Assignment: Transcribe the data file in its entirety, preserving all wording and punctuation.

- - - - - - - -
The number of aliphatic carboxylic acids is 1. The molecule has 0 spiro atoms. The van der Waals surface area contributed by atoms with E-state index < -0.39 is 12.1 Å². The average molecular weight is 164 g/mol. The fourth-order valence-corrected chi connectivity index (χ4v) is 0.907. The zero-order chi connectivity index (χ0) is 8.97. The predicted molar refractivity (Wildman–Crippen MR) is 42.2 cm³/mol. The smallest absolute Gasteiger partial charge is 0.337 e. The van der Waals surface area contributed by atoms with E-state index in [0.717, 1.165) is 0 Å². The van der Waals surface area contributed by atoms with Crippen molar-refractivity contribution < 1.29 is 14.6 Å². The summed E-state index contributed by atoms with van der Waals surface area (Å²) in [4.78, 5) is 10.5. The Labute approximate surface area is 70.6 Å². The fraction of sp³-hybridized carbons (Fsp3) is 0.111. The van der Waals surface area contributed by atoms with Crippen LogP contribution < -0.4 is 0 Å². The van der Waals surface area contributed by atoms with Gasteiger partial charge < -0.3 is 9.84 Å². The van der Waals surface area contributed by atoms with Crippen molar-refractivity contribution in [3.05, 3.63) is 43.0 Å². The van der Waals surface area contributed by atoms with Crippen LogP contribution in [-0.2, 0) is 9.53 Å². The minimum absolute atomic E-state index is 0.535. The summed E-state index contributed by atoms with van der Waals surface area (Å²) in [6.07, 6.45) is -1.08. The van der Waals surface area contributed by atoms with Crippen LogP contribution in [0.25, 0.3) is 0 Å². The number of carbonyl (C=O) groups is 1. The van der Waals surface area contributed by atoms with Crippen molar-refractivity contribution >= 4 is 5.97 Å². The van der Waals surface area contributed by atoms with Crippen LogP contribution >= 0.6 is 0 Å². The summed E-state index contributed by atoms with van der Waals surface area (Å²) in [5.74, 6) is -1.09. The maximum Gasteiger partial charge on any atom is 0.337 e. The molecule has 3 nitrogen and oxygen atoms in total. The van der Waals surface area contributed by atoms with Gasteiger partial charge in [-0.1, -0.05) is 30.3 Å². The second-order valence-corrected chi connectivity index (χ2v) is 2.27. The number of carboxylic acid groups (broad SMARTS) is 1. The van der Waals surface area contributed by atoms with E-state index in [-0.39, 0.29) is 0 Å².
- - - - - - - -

The number of aliphatic carboxylic acids is 1. The molecule has 0 spiro atoms. The van der Waals surface area contributed by atoms with E-state index < -0.39 is 12.1 Å². The average molecular weight is 164 g/mol. The fourth-order valence-corrected chi connectivity index (χ4v) is 0.907. The zero-order chi connectivity index (χ0) is 8.97. The predicted molar refractivity (Wildman–Crippen MR) is 42.2 cm³/mol. The smallest absolute Gasteiger partial charge is 0.337 e. The van der Waals surface area contributed by atoms with E-state index in [0.717, 1.165) is 0 Å². The van der Waals surface area contributed by atoms with Crippen molar-refractivity contribution < 1.29 is 14.6 Å². The summed E-state index contributed by atoms with van der Waals surface area (Å²) in [4.78, 5) is 10.5. The Labute approximate surface area is 70.6 Å². The fraction of sp³-hybridized carbons (Fsp3) is 0.111. The van der Waals surface area contributed by atoms with Crippen LogP contribution < -0.4 is 0 Å². The van der Waals surface area contributed by atoms with Gasteiger partial charge < -0.3 is 9.84 Å². The van der Waals surface area contributed by atoms with Crippen molar-refractivity contribution in [3.05, 3.63) is 43.0 Å². The van der Waals surface area contributed by atoms with Crippen LogP contribution in [-0.2, 0) is 9.53 Å². The minimum absolute atomic E-state index is 0.535. The summed E-state index contributed by atoms with van der Waals surface area (Å²) in [6.07, 6.45) is -1.08. The van der Waals surface area contributed by atoms with Crippen LogP contribution in [0.25, 0.3) is 0 Å². The number of carbonyl (C=O) groups is 1. The van der Waals surface area contributed by atoms with Crippen molar-refractivity contribution >= 4 is 5.97 Å². The van der Waals surface area contributed by atoms with Crippen LogP contribution >= 0.6 is 0 Å². The summed E-state index contributed by atoms with van der Waals surface area (Å²) in [5.74, 6) is -1.09. The maximum Gasteiger partial charge on any atom is 0.337 e. The molecule has 3 nitrogen and oxygen atoms in total. The van der Waals surface area contributed by atoms with Gasteiger partial charge in [-0.1, -0.05) is 30.3 Å². The second-order valence-corrected chi connectivity index (χ2v) is 2.27. The number of carboxylic acid groups (broad SMARTS) is 1. The van der Waals surface area contributed by atoms with E-state index in [-0.39, 0.29) is 0 Å².